What is URL? Meaning, Full form and Parts

A website is similar to a house. If one wants to find you he might need to get your address. Similarly, the document that’s present on the website is represented by a website address known as URL(Uniform Resource Locator). In this article, we are going to learn about URLs, their types, and their components.

What is URL?

The acronym URL stands for Uniform Resource Locator. It defines the address of a given resource on the web. The resource can be anything like an HTML page, image, document, etc. 

A URL can also redirect to other resources that are present on the network such as command output or database queries. URL is a type of a URI(Uniform Resource Identifier).

Some examples of URLs areย –

  • https://artoftesting.com/
  • https://artoftesting.com/what-is-a-web-browser

If you type any of the above-given URLs in the address bar of your browser you will be redirected to the associated page.

Parts of URL 

A URL consists of various parts, these are – protocol, domain, and file path. Letโ€™s discuss each of them in detail.

Protocol

The scheme or protocol of an URL signifies how webpages and servers exchange data. For example, A lot of websites we are familiar with using the protocol HTTPS(Hypertext Transfer Protocol Secure) or HTTP(Hypertext Transfer Protocol). Some other examples of protocols or schemes are FTP(File Transfer Protocol) for sending large files over the web and Mailto for mails.

Domain

The domain is a human-friendly text string that is used to access a particular website from the browser. Domain makes the access to a website easier by mapping its IP Address.

For example in the URL https://artoftesting.com/software-testing-tutorial

Domain name- artoftesting.com

File path

The string starts with the forward-slash(/) character and consists of directories or folder names. The file path usually comes after the domain name.

For example in the URL https://artoftesting.com/what-is-a-web-browser

File path- /what-is-a-web-browser



Other Parts of the URL

Query

A query is also known as a fragment identifier and is conceded by a question mark(?). It is used to indicate a specific page or to do internal searches within the webpage. The use of a fragment identifier in the URL suggests the web browser goes straight away to the specified destination.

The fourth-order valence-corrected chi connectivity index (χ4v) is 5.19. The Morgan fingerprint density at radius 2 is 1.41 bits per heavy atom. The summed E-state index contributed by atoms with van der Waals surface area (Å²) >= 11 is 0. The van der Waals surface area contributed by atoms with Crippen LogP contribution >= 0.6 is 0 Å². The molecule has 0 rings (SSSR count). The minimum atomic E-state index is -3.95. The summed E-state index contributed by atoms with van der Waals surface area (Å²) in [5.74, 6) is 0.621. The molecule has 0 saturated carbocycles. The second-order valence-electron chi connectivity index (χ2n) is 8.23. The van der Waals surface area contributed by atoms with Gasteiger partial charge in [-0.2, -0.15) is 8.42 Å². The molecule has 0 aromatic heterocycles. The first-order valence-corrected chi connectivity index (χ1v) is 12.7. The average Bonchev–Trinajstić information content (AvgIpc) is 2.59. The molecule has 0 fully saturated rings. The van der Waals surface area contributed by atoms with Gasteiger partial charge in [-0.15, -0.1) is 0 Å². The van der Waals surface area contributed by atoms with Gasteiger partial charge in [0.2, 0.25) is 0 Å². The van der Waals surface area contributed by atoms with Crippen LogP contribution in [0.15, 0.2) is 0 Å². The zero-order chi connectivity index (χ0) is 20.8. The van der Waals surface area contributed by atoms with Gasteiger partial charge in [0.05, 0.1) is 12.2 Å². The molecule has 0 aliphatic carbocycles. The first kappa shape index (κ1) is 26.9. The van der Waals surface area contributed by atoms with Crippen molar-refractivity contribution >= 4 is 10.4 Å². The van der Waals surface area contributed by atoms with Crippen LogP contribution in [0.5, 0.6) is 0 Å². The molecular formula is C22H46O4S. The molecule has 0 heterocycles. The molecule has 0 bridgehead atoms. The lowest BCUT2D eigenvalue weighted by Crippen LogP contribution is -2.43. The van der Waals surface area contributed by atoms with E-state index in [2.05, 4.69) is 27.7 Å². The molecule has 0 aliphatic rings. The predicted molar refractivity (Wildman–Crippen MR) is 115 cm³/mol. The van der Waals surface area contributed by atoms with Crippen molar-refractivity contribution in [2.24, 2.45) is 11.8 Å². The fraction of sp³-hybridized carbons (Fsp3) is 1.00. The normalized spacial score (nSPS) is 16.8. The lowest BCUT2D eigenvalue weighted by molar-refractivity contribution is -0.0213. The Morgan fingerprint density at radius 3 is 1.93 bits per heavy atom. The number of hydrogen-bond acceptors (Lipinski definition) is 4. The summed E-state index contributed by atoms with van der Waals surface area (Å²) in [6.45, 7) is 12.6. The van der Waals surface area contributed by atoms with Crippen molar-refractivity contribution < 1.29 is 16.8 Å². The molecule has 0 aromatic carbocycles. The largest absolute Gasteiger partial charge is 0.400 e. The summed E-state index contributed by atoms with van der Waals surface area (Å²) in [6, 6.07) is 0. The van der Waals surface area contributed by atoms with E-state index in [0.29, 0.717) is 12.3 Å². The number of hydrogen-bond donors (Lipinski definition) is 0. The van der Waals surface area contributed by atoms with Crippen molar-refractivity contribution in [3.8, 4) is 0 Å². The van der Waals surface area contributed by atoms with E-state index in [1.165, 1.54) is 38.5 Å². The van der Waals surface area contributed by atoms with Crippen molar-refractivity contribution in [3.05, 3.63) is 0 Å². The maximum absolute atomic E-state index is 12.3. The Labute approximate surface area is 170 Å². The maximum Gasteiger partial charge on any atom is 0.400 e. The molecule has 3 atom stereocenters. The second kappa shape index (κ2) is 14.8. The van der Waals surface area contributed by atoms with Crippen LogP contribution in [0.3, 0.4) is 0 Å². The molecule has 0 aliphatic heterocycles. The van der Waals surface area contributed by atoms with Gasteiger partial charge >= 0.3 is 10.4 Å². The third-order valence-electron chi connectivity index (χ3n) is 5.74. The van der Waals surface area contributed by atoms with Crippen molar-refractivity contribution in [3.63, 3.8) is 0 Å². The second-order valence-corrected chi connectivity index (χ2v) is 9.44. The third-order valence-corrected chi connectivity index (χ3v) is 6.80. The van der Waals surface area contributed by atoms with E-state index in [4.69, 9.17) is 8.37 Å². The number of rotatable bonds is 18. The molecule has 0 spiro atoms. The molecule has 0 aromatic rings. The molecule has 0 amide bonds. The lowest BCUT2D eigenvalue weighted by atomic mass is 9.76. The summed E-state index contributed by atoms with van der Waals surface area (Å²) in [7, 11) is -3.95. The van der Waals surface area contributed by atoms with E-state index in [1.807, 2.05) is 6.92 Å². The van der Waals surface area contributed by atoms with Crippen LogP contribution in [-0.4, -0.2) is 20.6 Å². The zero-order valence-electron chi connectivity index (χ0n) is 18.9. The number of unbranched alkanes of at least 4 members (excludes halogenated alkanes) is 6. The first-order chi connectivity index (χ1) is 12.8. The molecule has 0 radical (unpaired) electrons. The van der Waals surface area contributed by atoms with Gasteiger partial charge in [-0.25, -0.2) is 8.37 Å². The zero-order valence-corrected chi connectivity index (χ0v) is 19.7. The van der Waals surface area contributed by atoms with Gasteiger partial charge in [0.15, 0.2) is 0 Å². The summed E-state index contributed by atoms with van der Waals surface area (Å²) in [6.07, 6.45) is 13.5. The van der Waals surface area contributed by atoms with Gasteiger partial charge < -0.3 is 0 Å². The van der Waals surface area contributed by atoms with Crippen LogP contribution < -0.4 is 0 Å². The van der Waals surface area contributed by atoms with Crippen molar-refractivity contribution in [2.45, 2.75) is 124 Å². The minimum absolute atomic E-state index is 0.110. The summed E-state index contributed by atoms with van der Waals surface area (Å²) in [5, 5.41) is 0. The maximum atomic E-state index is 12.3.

Parameters

With the help of UTM Parameters, we can add additional information to a website. Parameters are added after the fragment identifiers. These are used as a traffic tracker for a website and multiple parameters can be added to a URL with the help of the โ€˜&โ€™ symbol.

Anchor

It acts as a bookmark of a resource directing the web browser to go to the anchor spot. It is represented by โ€˜#โ€™ and is also called a jump link.

Types of URL

The URLs can be categorized into two categories:

  • Absolute URLs 
  • Relative URLs

Absolute URLs –ย  The absolute URL carries all the information of the resource that is mandatory for finding the files on the web. If anything is missing from the URL such as protocol or hostname the browsers would be unable to link the file as the browser will become unaware of the location of the file.

Relative URLs – In the case of relative URLs even if protocol or server name are missing, browsers would be able to open the file as relative URLs typically contain the file or folder name.



Characters Allowed in URL

The World Wide Web Consortium is responsible for the characters that are allowed in URLs. There are two types of characters that are specified

  • Unreserved Characters
  • Reserved Characters

Unreserved Characters –ย  These are the characters that are unreserved and are freely allowed in the URLs. Digits, a hyphen, periods, lowercase, uppercase, etc. These characters donโ€™t have any special meaning in the URL.

Reserved Characters – Reserve characters provide differentiating data within the URL from the set of delimiting characters.They include / ; : ? @ & , + $ =. For example, if we want to display โ€˜?โ€™ as a question mark or โ€˜-โ€™ as a minus sign in a URL string we require to encode them.

This is the end of the article covering some important aspects of URL and their types. Thanks for reading.


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